Thank you for the link, it was very interesting. EOG of course has non-fracing operations as well as fracing. The amount of petroleum being produced by non-conventional methods is indeed impressive. While some of the slides did present their "horizontal" production information as such, the slides about dividends did not separate out the conventional ("vertical") profits from the non-conventional ("horizontal") revenue streams.

     

    There is no question that there are plenty of petroleum products being produced from fraced wells. The question at hand is are they producing profits?
    17 Jun 2013, 03:26 PM Reply Like
  • Valuentum
    , contributor
    Comments (1425) | Send Message
     
    A great read on the outlook for crude -- we're not kidding. Reserve an afternoon for this read:

     

    http://bit.ly/13INrJp

     

    Kind regards,

     

    The Valuentum Team
    http://www.valuentum.com
    13 Jun 2013, 07:17 PM Reply Like
  • Hendershott
    , contributor
    Comments (1784) | Send Message
     
    I don't know any one touting shale oil and gas as a "virtually limitless source of inexpensive energy". But there is a awful lot of oil and gas in shale and deepwater. It may not be cheap but it's not that expensive and the amount available will tend to cap price increases. As far as being a game changer, the oil and gas industry calls it a revolution. Ask the Nigerians if the game has changed.
    13 Jun 2013, 07:47 PM Reply Like
  • David de los Angeles
    , contributor
    Comments (7784) | Send Message
     
    Hello Hendershott,

     

    The price sweet light crude oil (Brent and WTI for example) has increased four fold in the last tens years yet production has remained the same. Why has production not increased? The reason is that there is no more to be produced. The most sensitive measure of crude oil capacity is not production but “spare capacity”. “Spare capacity” is the ability of an oil producer to new oil production within 30 days and keep it up for at least 90 days. Spare capacity is world-wide and in the United States is decline [1].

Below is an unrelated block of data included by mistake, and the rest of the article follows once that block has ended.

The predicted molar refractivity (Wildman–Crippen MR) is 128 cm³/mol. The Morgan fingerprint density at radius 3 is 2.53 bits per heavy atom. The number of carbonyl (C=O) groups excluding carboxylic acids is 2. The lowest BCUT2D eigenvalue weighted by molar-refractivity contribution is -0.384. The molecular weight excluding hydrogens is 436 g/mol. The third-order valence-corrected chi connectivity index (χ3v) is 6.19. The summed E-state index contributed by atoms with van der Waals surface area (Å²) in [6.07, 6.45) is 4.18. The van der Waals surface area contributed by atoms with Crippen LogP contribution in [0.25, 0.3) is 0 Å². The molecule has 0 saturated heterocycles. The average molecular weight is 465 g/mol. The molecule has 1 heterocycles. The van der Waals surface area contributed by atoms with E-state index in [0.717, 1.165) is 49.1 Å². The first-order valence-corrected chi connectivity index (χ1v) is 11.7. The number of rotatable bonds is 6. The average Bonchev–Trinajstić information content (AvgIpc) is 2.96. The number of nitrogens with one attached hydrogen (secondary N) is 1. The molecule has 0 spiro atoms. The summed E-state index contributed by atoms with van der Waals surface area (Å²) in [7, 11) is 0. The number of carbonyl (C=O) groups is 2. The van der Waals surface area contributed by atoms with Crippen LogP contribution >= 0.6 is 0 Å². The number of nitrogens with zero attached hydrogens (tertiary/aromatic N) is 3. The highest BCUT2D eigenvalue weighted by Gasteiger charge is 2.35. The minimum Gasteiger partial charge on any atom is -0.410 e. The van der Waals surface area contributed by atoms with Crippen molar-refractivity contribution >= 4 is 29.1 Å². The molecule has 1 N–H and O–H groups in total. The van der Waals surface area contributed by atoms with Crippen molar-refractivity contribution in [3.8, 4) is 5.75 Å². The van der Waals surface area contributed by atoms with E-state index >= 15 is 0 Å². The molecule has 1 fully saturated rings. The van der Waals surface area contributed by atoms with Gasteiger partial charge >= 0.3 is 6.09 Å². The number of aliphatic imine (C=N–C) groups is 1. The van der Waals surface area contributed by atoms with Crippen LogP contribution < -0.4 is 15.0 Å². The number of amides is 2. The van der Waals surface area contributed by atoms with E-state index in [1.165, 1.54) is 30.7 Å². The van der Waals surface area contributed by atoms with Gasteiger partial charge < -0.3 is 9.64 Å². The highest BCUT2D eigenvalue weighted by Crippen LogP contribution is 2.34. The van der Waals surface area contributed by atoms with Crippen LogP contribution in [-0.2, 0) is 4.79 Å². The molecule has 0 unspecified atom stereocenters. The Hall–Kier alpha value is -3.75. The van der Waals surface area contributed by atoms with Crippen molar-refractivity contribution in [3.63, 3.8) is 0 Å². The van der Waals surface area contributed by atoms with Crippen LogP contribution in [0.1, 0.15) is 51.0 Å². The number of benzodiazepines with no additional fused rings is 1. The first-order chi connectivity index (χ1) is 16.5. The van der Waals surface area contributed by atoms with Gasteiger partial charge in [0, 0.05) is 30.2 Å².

The Nigerian are producing as much sweet, light crude oil as they can (Bonny light, Qua Iboe) but they have not increased production. At around 100 USD/bbl they most certainly would if they could. However they cannot.

     

    [1] http://onforb.es/1adejX5
    14 Jun 2013, 11:55 PM Reply Like
  • Uncle Pie
    , contributor
    Comments (4323) | Send Message
     
    The marketplace does not much distinguish between the shale oil companies and the oil sands companies. The shale oil wells face very steep decline rates, with wells often producing 75% of everything they will ever produce in the first two years. Hence the shale oil companies must keep drilling, drilling, drilling just to stay even.
    Contrast that with the oil sands companies: an oil sands mine, once it is set up, will produce oil at a constant level for decades with NO production decline and NO exploration risk.
    According to Suncor's website, the carbon footprint of all the oil sands projects is 3.5% of the carbon footprint of North America's coal fired power plants. So to call Canada's oil "dirty" is a bit like the pot calling the kettle black. Especially as the US imports 980,000 barrels/ day of heavy from the friendly folks in Venezuela, and no one bats an eye.
    13 Jun 2013, 08:30 PM Reply Like
  • Hendershott
    , contributor
    Comments (1784) | Send Message
     
    An oil sands mine, once it is set up, will produce oil at a constant level for decades? Only as long as you keep mining. Decline rates on shale are well known and drilling techniques are changing because of that. Two mile horizontal fracs, different fluids , pad drilliing etc. It's too early to count shale out. As to Venezuela, everyone bats an eye, but Venezuela owns one of the largest US refineries, Citgo, the old Cities Service. Citgo can source from wherever they want, and they source from Venezuela. You should also know that Saudi Arabia owns half of Americas largest refinery. That refinery runs on Saudi heavy.
    14 Jun 2013, 10:13 PM Reply Like